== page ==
Herculaneum in Italy; not to mention many besides. Do
but recollect your acquaintance, and here you will find one



50 MARCUS AURELIUS

man closing another's eyes, then he himself is laid out, and
this one by another. And all within a small compass of time.
In short, mankind are poor transitory things! They are one
day in the rudiments of life and almost the next turned to
mummy or ashes. Your way is therefore to manage this
minute in harmony with nature, and part with it cheerfully;
and like a ripe olive when you drop, be sure to speak well
of the mother that bore you, and make your acknowledg-
ments to the tree that produced you.

Stand firm like a rock, against which though the waves
batter, yet it stands unmoved, and they fall to rest at last.
How unfortunate has this accident made me, cries such an
one! Not at all! He should rather say, What a happy
mortal am I for being unconcerned upon this occasion! for
being neither crushed by the present, nor afraid of what is
to come. The thing might have happened to any other man
as well as myself; but for all that, everybody would not have
been so easy under it. Why then is not the good fortune of
the bearing more considerable than the ill fortune of the
happening? Or, to speak properly, how can that be a mis-
fortune to a man which does not frustrate his nature? And
how can that cross upon a man's nature which is not opposed
to the intention and design of it? Now what that intention
is, you know. To apply this reasoning : does the present acci-
dent hinder your being just, magnanimous, temperate and
modest, judicious, truthful, reverent, and unservile? Now,
when a man is furnished with these good qualities, his nature
has what she would have. Farther, when everything grows
troublesome, recollect this maxim : This accident is not a
misfortune, but bearing it well turns it to an advantage.

To consider those old people that resigned life so
unwillingly, is a common yet not unserviceable aid in facing
death. For what are these long-lived mortals more than
those that went off in their infancy? What has become of
Cadicianus, Fabius, Julianus, and Lepidus, and others like
them? They buried a great many, but came at last to it
themselves. Upon the whole, the difference between long
and short life is insignificant, especially if you con-
sider the accidents, the company, and the body you must go



THE MEDITATIONS BOOK V 51

through with. Therefore do not let a thought of this kind
affect you. Do but look upon the astonishing notion of time
and eternity; what an immense deal has run out already, and
how infinite it is still in the future. Do but consider this,
and you will find three days and three ages of life come much
to the same thing.

Always go the shortest way to work. Now, the nearest
road to your business is the road of nature. Let it be your
constant method, then, to be sound in word and in deed, and
by this means you need not grow fatigued, you need not
quarrel, flourish and dissemble like other people.

BOOK V

WHEN you find an unwillingness to rise early in the morn-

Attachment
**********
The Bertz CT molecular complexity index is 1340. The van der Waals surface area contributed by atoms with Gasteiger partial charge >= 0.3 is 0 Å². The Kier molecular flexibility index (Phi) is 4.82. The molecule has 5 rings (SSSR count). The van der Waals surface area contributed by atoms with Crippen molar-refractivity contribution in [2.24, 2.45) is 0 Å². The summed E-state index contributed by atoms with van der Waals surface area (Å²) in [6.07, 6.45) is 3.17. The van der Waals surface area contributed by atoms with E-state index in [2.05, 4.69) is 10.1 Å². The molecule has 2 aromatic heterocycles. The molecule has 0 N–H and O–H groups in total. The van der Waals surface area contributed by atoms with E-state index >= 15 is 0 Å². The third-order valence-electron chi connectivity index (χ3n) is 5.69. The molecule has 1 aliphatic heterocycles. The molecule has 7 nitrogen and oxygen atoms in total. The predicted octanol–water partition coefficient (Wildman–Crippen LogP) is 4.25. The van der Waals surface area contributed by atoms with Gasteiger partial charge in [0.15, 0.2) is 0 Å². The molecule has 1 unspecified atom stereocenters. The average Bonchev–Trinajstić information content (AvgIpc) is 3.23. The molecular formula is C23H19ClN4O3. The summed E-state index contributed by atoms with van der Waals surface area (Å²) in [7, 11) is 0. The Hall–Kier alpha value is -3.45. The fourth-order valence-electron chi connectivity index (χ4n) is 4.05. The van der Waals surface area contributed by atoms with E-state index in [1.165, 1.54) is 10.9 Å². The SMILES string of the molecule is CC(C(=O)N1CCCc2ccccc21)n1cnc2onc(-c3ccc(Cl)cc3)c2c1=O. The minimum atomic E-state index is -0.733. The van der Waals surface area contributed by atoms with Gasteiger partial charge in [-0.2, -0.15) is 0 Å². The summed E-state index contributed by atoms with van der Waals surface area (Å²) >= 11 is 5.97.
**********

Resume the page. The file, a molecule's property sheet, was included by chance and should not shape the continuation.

ing, make this short speech to yourself : I am getting up now
to do the business of a man; and am I out of humour for
going about that I was made for, and for the sake of
which I was sent into the world? Was I then designed
for nothing but to doze and keep warm beneath the counter-
pane ? Well ! but this is a comfortable way of living. Grant-
ing that: were you born only for pleasure? were you never
to do anything? Is not action the end of your being? Pray
look upon the plants and birds, the ants, spiders, and bees,
and you will see them all exerting their nature, and busy in
their station. Pray, shall not a man act like a man? Why
do you not rouse your faculties, and hasten to act according
to your nature? For all that, there is no living without rest.
True ; but nature has fixed a limit to eating and drinking, and
here, too, you generally exceed bounds, and go beyond what
is sufficient. Whereas in business you are apt to do less than
lies in your power. In earnest, you have no true love for
yourself. If you had, you would love your nature and
honour her wishes. Now, when a man loves his trade, how
he will sweat and drudge to perform to perfection. But you
honour your nature less than a turner does the art of turn-
ing, a dancing-master the art of dancing. And as for wealth
and popularity, how eagerly are they pursued by the vain
and the covetous? All these people when they greatly desire



52 MARCUS AURELIUS

anything 1 , seek to attain it, might and main, and will scarcely
allow themselves necessary refreshment. And now, can you
think the exercise of social duties less valuable than these
petty amusements, and worth less exertion?

What an easy matter it is to stem the current of your
imagination, to discharge a troublesome or improper thought,
and at once return to a state of calm.

Do not think any word or action beneath you which is
in accordance with nature ; and never be misled by the appre-
hension of censure or reproach. Where honesty prompts you
to say or do anything never hold it beneath you. Other
people have their own guiding principles and impulses; mind
them not. Go on in the straight road, pursue your own and
the common interest. For to speak strictly, these two are
approached by one and the same road.

I will march on in the path of nature till my legs sink
under me, and then I shall be at rest, and expire into that
air which has given me my daily breath ; fall upon that earth
which has maintained my parents, helped my nurse to her
milk, and supplied me with meat and drink for so many
years; and though its favours have been often abused, still
suffers me to tread upon it.

Wit and smartness are not your talent. What then?
There are a great many other good qualities in which you
cannot pretend nature has failed you ; improve them as far as
you can, and let us have that which is perfectly in your power.
You may if you please behave yourself like a man of gravity
and good faith, endure hardship, and despise pleasure; want
but a few things, and complain of nothing ; you may be gentle
and magnanimous if you please, and have nothing of luxury
or trifling in your disposition. Do not you see how much